Lincoln, Neb . June 0.
If. G. Pailiser. New-York City.
Dear Sir: i am In receipt of your letter Inclos
ing the call for a convention of protest to U
held in New-York on June IS. I am very glad
this step is being taken, and assume that It is
not the object of the protesting convention to
send a contesting delegation to Bt. Louis or to
question in any way the regularity of the Al
bany convention, but merely to enter a protest
on behalf of a large number of New- voters
who believe In honesty In polities at.d are op
posed to the burglarious methods which are now
being employed to foist upon the party a speech
leas candidate and a meaningless platform.
The argument inude In favor of Judge Parker
is i;ot that he is in any way fitted for the posi
tion, because his fitness cannot possibly be
ascertained without a knowledge of his views on
public questions. The argument made, by bis
friends Is that he can win. and they base their
belief on the fact that as he has never said any
thing In connection with pending questions he
has no record that can be used against him.
His Virtues are purely negative, unrl his friends
think it sufficient that the Democrats send him
forth as a candidate with the indorsement, "We
know nothing against him."
It is the first tin.*, In recent years at ]<vist.
that a man has been urged to so high a posi
tion on the ground that his opinions are un
known. Surely the Democratic party is In des
perate straights If among till of Its members It
cannot find a trustworthy man who has ever
been interfßtei enough In public questions to
give expression to his opinion. In the great con
test between democracy and plutocracy our
party should take a positive and aggressive
stand, and It should present a standard bearer
who will infuse courage and enthusiasm among
the masses.
I am glad that there are Democrats In New-
York who are willing to register such a protest
as your call Buggebts, and I trust that the pro
test may be effective at St. I/oulh. When It is
shown, as I believe it can be shown, that a non
committal candidate would not be popular with
the voters, even in New-York, the Parker candi
dacy will lose its only prop. I mistake the loy
alty and earnestness of the Democrats who were
true to the ticket in ISO*!, when loyalty meant
abuse and ostracism. if they me really In favor
of a silent candidate whose most conspicuous
pupporU'rs have in recent years been more fa
miliar with Republican headquarters than with
Democratic headquarters. -»—-»«».
Very truly yours. W. J. BRIAN.
Wanted at Hearing on Mrs. Bennett's Ap
plication for $75,000.
KswHaven. Conn., Jur.e 14.— William Jennings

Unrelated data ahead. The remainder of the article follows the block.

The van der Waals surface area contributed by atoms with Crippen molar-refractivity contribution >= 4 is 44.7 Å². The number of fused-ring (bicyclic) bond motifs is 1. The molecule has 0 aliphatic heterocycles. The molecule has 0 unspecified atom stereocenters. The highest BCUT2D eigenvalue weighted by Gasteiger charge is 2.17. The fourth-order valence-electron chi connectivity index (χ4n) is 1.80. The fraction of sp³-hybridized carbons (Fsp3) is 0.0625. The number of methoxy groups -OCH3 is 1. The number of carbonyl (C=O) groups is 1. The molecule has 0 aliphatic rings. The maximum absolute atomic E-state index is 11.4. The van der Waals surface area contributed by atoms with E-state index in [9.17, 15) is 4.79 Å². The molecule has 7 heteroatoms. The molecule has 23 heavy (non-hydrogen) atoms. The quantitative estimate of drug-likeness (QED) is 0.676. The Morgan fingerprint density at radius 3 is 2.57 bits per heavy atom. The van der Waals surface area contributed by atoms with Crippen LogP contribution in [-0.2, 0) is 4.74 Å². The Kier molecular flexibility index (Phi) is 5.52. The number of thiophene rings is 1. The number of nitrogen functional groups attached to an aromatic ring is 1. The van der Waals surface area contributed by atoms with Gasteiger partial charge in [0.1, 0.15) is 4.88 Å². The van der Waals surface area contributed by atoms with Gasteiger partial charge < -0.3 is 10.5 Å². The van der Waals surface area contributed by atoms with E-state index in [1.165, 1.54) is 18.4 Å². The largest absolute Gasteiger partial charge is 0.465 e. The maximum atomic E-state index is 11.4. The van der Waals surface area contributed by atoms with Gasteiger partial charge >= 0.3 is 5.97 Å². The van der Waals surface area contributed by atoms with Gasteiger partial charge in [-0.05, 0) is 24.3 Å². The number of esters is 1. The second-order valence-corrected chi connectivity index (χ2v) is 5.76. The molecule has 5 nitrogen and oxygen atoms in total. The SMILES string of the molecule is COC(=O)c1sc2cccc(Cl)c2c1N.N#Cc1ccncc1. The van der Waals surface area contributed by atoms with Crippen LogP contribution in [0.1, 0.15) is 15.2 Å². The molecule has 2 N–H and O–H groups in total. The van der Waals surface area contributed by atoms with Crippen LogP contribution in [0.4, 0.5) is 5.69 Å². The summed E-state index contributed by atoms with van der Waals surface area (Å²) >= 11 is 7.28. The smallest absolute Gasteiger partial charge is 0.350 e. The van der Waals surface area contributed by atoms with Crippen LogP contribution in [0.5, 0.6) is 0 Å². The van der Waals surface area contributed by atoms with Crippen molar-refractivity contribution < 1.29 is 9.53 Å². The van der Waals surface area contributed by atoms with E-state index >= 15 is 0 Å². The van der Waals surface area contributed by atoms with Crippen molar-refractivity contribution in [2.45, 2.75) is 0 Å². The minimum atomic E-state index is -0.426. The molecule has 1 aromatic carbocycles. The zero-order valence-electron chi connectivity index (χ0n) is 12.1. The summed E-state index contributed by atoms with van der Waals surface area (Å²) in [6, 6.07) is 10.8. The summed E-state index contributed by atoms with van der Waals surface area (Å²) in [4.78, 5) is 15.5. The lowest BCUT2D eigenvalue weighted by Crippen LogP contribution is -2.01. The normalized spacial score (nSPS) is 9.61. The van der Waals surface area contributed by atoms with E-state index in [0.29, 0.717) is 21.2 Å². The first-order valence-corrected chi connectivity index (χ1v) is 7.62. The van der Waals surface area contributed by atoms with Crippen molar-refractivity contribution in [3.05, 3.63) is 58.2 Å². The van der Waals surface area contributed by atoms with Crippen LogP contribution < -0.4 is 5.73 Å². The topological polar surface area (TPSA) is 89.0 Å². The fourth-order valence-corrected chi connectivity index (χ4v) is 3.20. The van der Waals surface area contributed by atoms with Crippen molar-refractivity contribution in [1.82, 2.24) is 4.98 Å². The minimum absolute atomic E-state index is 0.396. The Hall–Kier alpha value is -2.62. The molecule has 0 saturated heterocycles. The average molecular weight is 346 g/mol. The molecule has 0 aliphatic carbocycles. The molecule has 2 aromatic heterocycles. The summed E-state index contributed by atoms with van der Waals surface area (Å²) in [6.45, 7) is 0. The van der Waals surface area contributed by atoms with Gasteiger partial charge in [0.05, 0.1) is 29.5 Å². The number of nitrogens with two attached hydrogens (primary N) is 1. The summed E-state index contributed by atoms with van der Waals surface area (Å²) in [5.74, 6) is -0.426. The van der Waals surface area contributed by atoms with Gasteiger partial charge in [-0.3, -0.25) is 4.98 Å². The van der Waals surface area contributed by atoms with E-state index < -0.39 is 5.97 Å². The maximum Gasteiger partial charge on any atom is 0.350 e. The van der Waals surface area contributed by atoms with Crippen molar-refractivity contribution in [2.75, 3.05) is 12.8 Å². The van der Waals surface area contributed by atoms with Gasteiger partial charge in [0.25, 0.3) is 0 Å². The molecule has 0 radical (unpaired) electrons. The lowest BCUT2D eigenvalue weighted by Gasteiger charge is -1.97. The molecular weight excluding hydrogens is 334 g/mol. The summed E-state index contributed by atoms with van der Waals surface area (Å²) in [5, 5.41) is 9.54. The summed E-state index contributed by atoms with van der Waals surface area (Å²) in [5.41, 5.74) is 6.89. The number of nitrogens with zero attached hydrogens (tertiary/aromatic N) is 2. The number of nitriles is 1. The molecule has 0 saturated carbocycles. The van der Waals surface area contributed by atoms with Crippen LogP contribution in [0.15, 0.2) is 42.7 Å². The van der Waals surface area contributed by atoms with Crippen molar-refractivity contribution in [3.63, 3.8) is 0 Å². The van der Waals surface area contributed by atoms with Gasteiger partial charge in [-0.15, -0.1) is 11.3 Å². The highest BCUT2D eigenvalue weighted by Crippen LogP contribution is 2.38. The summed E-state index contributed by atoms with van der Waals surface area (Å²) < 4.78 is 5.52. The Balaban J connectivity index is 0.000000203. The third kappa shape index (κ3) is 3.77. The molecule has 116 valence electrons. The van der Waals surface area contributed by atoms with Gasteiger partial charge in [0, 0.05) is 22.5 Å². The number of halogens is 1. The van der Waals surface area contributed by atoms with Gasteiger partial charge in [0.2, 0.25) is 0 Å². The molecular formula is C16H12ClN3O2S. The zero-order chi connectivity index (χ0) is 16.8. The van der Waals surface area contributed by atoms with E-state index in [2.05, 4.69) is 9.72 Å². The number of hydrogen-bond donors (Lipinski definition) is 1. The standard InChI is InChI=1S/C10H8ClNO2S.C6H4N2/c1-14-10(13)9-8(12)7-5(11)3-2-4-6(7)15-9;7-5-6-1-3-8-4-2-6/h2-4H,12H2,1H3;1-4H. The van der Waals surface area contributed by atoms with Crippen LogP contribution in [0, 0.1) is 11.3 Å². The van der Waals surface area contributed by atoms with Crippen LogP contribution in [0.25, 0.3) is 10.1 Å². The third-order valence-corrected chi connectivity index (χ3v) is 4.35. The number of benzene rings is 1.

Bryan sent word to-day to his counsel that lie
would arrive In New-Haven early on Monday next.
He is now in Lincoln. Neb. Hi* presence Is de
sired here at th« hearing on an application mads
by ti;e widow of ". B. Benn-nt, of whose estate
Mr. Bryaa is an executor. Mrs. Bennett has asked
li.at the sum of |75.0>y. now in the hands of Mr.
Hewlett's former partner, Mr. Sloan, be turned
over to her. This matter comes up la the Probate
Court on next. Monday.
Arguments are to be made before the Supreme
Court within a few days on the appeal of- Mr.
Bryan from the decision of the Superior Court
which threw out th* 550,000 gift provided for him
In the sealed letter left by Mr. Bennett.
and accommodations on the I.<ehlgh Valley Rail
road, to Buffalo. Niagara Falls, Toronto, Chicago,
St. Louis and the West. See time-table in this
paper.— Ad rt.
Statistics of Largest Class To Be
. Graduated from Princeton.
Princeton, N. J., June 14 (Special). — The
class of '<4, which Is holding its commencement
exercises at Princeton University this week,
will lie the largest class that has over left the
Institution, and has the reputation of being one.
of the strongest In mental and physical attain
The class numbers on its mil man- athletes,
chief of whom is John H. DeWltt, the hammer
throw»r ami football star, who win Its first
president. Howard 11. Henry, of Philadelphia,
is the most honored man in the class, being
voted by his friends the handsomest. most pop
ular find best all around ma"., besides being
elected permanent president.
In awarding the other honors the class voted
for Witt and Conway W. Shearer, of New-
York City, as those who fend done most for its
athl*t'c reputation, while Lynn .'w Adsit, <>f
Hornellsville, N. Y.. was chosen the best track
man. In baseball and football the choice fell on
Captain Clyde C. Stevens, of Chicago, and De-
Witt respectively. George B. Horn bio of
New-York City, «raa declared the best debater
In the class, whii^ i- was decided thai William
H. Underbill, of Bast Aurora, N. J., had the
best tigur<*.
"The Nassau Herald the class artmi b -
Hi ! wotm interesting statistics, ;<* ?
_■•■ age of graduates is twenty tu.
-..■;irs and m\ months, th< I I *'■> imuii'is
and the height •'> f. • t 1<» •■• I
■ is th» most popular,
while law <::'! medic! ■• . with '■*■.
ring and teaching next PootbalUan
ball are the favorite ■ports, while the pr< I
Is the brui ette and the f ivorlte
lleK-n niusi have brov
and blue ••>••? In t;. lass I*^' atnoke,
and only '■■'■'■ 'eg ! smoking in college The
ira boas< of klsslns 151 B'«
t-,14 ;■ ipon lenta
When ;iske.i w hat the • oil -•• • l i ed, the
■ decided it waa money
proposed lake to beautify the campus.
In the .lass there are ]!«• Republl ■
Democrat*. In religion the Presbyterians pre
The clasa numbered -H.*> In freshman year, but
ha« dwindled to 'J7::. testifying to the high
ird of curriculum at Prii ■■ . ' >ut of ill.
273, there are S<) feet tB ll. Amon?